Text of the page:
Likewise, Carlos Nazareno feels that the responsibility to protect Wikipedia’s truth falls on the public at large, but adds that educators have a bigger part to play. “Aside from concerned netizens, I believe that this should be the realm of journalists, scholars, researchers and historians, especially those in the academe,” he says. “Wikipedia is here to stay and educators cannot afford to ignore it. Their students will end up visiting Wikipedia at some point, and [it] will probably affect their students' worldviews. As such, there is a need for educators and educational institutions to ‘police’ Philippine Wikipedia articles and try to make sure that [they] are kept accurate and in line with facts they teach in the classroom.”
Nazareno calls upon more people to take up the fight against historical revisionism. “Our best deterrent is vigilance and numbers in disseminating the truth. We need more Filipino volunteers to contribute edits to Wikipedia articles and police them.”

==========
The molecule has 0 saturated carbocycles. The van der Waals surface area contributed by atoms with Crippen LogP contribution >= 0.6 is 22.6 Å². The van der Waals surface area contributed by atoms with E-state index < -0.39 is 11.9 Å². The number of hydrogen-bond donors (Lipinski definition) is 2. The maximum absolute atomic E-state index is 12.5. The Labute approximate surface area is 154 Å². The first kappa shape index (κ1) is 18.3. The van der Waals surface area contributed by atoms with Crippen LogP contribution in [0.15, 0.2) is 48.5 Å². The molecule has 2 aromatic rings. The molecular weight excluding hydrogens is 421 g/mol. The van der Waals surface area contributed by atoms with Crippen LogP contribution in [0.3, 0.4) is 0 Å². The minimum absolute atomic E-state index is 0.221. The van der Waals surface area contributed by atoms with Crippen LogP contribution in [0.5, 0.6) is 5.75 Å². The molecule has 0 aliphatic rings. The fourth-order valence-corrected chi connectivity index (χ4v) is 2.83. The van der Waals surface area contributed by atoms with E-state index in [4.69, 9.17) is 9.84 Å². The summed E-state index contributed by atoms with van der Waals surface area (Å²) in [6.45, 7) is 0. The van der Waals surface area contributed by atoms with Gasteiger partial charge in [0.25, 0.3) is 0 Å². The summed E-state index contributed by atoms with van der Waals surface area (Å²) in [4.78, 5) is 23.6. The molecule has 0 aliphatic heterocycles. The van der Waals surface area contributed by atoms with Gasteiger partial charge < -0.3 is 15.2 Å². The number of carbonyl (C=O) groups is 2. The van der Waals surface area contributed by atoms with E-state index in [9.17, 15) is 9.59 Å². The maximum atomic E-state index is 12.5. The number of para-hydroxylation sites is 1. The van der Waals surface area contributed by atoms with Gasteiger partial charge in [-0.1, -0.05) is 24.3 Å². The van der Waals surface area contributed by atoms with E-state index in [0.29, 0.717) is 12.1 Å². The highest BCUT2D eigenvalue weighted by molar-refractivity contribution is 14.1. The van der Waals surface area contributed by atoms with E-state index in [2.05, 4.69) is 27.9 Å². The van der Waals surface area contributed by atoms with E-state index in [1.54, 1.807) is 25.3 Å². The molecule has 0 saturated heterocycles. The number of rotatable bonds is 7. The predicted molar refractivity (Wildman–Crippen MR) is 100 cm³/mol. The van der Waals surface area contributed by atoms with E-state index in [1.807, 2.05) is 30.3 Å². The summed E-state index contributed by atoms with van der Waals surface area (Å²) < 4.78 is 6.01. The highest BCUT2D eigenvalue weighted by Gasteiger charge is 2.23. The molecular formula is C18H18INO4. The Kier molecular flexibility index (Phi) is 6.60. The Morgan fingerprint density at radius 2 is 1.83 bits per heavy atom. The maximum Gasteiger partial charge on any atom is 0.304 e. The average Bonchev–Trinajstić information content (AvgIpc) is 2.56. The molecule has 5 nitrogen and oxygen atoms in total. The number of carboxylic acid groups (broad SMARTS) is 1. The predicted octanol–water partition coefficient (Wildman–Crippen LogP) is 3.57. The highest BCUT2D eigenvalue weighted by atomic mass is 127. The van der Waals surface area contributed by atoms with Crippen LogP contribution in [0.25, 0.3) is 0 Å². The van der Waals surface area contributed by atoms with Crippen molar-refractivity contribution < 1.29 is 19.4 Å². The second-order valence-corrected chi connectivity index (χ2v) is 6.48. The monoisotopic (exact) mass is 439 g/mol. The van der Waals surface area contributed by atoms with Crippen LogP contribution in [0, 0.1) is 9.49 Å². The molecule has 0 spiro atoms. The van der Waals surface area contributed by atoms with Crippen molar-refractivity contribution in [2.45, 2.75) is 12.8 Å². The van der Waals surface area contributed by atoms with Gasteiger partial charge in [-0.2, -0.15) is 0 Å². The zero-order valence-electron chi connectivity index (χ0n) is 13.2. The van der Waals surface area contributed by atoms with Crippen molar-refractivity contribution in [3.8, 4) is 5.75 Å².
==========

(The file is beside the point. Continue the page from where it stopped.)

It can also been argued that the government should have a hand in this, through the National Historical Commission of The Philippines—the primary government agency responsible for Philippine History. Among its mandates is to: “Resolve historical controversies or issues,” so it’s reasonable to believe that historical revisionism in a wide-reaching platform like Wikipedia should fall within its purview. Esquire also reached out to the National Historical Commission of The Philippines via email for their input on the matter, but we have yet to receive a reply.
The post-truth era is precisely so because of this sort of phenomenon. More and more people now have the power to contest truth and insist upon a different version of it. And that becomes even more dangerous when it concerns an information platform that's as influential as Wikipedia, so the importance of policing it cannot be understated. And while this responsibility weighs heaviest on those who have the credibility to protect the truth, in this new age, it doesn't take quite so much to make a difference.